This is one of several species of turtles with particularly long necks. The Roti Island snake-necked turtle’s carapace can reach between 7-9 inches long, and its neck can be equally as long. But this species is critically endangered — it is one of the most sought-after turtles in the pet trade, which has led to serious declines of wild populations. The two or three populations left are in a tiny area of Rote Island, and they are still often illegally captured for trade. Thus, collection by humans is tipping this species toward extinction.

Radiated tortoise (Astrochelys radiata)

Radiated tortoise (Astrochelys radiata)

Native to Madagascar, this beautiful tortoise species is critically endangered due to habitat loss, poaching and collection for the pet trade. The species grows to a length of about 16 inches, and they can weigh about 35 pounds. Like many tortoise species, the radiated tortoise can enjoy a long life. In fact, the oldest radiated tortoise on record was Tu’i Malila, who died at an estimated 188 years of age.

Leatherback sea turtle (Dermochelys coriacea)

Leatherback sea turtle (Dermochelys coriacea)

The leatherback is the rock star of the sea turtles. This species is the largest of them all, dives the deepest, and travels the farthest. They’re also real tough guys, actually fighting back and chasing away predators like sharks. They may have a face only a mother could love, but in terms of sheer amazingness, this species has it in spades. Unlike other sea turtles, it doesn’t have a shell; instead its back is covered with skin and oily flesh. And yet, like most sea turtle species, the leatherback is endangered and still declining. From being caught on fishing lines by commercial fisheries to ingesting plastic mistaken for jellyfish, humans are having a troubling effect on this ancient turtle species.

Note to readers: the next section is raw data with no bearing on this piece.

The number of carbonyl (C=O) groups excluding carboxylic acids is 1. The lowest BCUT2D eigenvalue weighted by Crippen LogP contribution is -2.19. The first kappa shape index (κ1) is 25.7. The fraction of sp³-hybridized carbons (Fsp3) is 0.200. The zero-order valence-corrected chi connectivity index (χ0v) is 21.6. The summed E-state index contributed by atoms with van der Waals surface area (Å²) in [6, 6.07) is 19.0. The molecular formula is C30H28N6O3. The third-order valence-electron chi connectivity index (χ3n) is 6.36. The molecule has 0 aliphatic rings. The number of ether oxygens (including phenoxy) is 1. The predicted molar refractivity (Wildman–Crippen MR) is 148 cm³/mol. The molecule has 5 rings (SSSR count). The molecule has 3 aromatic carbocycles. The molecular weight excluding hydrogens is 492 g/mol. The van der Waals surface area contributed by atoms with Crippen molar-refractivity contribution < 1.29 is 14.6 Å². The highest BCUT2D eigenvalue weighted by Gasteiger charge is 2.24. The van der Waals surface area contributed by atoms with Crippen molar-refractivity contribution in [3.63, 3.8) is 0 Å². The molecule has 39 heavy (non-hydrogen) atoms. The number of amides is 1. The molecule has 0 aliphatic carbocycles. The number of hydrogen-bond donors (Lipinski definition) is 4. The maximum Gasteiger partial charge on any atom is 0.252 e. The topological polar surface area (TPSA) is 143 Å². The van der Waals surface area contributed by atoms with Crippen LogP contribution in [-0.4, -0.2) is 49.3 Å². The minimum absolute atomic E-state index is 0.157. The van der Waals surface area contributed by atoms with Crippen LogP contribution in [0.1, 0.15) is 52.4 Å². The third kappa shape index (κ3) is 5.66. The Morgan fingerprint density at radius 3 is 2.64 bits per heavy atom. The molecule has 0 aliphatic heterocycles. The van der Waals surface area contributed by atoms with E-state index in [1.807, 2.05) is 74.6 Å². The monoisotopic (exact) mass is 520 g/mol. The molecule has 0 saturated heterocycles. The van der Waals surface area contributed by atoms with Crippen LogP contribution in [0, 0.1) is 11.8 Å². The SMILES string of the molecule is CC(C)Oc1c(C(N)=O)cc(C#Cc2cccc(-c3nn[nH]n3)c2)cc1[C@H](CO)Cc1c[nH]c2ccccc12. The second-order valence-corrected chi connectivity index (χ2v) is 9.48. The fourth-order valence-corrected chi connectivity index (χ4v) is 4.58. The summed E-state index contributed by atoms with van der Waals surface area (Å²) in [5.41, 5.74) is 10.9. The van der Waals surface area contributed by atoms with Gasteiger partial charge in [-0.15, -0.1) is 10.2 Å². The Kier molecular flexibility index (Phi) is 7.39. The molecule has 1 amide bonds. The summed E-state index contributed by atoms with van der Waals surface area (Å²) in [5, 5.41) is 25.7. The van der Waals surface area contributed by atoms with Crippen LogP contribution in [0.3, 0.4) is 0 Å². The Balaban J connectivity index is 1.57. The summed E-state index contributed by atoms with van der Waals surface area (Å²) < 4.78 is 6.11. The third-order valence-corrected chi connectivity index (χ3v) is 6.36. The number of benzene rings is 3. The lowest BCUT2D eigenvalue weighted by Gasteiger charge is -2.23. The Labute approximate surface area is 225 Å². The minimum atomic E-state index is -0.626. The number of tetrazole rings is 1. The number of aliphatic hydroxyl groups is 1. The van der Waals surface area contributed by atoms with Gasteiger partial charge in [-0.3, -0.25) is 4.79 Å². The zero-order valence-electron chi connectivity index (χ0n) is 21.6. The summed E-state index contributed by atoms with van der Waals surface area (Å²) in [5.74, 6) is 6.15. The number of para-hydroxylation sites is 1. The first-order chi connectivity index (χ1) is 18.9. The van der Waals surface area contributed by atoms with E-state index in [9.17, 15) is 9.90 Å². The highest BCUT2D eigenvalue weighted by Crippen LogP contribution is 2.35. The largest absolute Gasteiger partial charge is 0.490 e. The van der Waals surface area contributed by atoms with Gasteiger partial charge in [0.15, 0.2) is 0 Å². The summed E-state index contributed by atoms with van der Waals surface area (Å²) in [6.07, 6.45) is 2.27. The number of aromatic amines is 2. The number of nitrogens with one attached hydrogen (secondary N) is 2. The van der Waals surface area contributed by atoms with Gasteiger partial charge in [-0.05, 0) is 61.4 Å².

Cantor's giant softshell turtle (Pelochelys cantorii)

Cantor’s giant softshell turtle (Pelochelys cantorii)

There’s a reason this species has “giant” in its name. It can grow up to 6 feet long. The strange-looking turtle has a very broad head, with eyes placed close to its snout. It spends about 95 percent of its life buried in the sand or mud at the bottom of freshwater rivers and streams, lying motionless in wait for prey that it ambushes. It surfaces only twice a day to take a breath. Otherwise, it simply stays put, waiting for a careless crustacean or fish to swim by and become lunch. Like so many species, the Cantor’s giant softshell turtle is listed as endangered.

African spurred tortoise (Geochelone sulcata)

African spurred tortoise (Geochelone sulcata)